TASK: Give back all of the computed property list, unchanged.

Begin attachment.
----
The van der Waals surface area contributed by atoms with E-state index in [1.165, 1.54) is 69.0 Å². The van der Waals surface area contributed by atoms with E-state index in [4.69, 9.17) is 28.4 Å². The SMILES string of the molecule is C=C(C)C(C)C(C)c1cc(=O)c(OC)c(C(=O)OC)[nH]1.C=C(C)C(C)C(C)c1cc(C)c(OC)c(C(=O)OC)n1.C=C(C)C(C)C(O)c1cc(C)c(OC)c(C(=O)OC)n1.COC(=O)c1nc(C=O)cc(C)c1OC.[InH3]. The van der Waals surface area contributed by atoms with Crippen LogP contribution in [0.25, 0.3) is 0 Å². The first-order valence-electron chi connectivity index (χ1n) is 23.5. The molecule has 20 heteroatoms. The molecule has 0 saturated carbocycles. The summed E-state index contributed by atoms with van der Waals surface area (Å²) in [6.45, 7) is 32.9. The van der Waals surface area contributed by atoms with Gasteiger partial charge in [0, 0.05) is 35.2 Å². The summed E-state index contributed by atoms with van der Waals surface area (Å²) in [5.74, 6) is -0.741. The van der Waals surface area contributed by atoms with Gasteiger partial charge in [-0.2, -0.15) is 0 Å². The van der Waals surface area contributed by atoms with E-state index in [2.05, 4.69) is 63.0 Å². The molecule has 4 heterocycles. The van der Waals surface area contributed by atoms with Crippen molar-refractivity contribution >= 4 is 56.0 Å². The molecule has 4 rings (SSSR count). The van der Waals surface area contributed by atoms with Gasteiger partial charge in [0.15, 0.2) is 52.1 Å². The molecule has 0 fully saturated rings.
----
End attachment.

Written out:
The van der Waals surface area contributed by atoms with E-state index in [1.165, 1.54) is 69.0 Å². The van der Waals surface area contributed by atoms with E-state index in [4.69, 9.17) is 28.4 Å². The SMILES string of the molecule is C=C(C)C(C)C(C)c1cc(=O)c(OC)c(C(=O)OC)[nH]1.C=C(C)C(C)C(C)c1cc(C)c(OC)c(C(=O)OC)n1.C=C(C)C(C)C(O)c1cc(C)c(OC)c(C(=O)OC)n1.COC(=O)c1nc(C=O)cc(C)c1OC.[InH3]. The van der Waals surface area contributed by atoms with Crippen LogP contribution in [0.25, 0.3) is 0 Å². The first-order valence-electron chi connectivity index (χ1n) is 23.5. The molecule has 20 heteroatoms. The molecule has 0 saturated carbocycles. The summed E-state index contributed by atoms with van der Waals surface area (Å²) in [6.45, 7) is 32.9. The van der Waals surface area contributed by atoms with Gasteiger partial charge in [0, 0.05) is 35.2 Å². The summed E-state index contributed by atoms with van der Waals surface area (Å²) in [5.74, 6) is -0.741. The van der Waals surface area contributed by atoms with Gasteiger partial charge in [-0.2, -0.15) is 0 Å². The van der Waals surface area contributed by atoms with E-state index in [2.05, 4.69) is 63.0 Å². The molecule has 4 heterocycles. The van der Waals surface area contributed by atoms with Crippen molar-refractivity contribution >= 4 is 56.0 Å². The molecule has 4 rings (SSSR count). The van der Waals surface area contributed by atoms with Gasteiger partial charge in [0.15, 0.2) is 52.1 Å². The molecule has 0 fully saturated rings.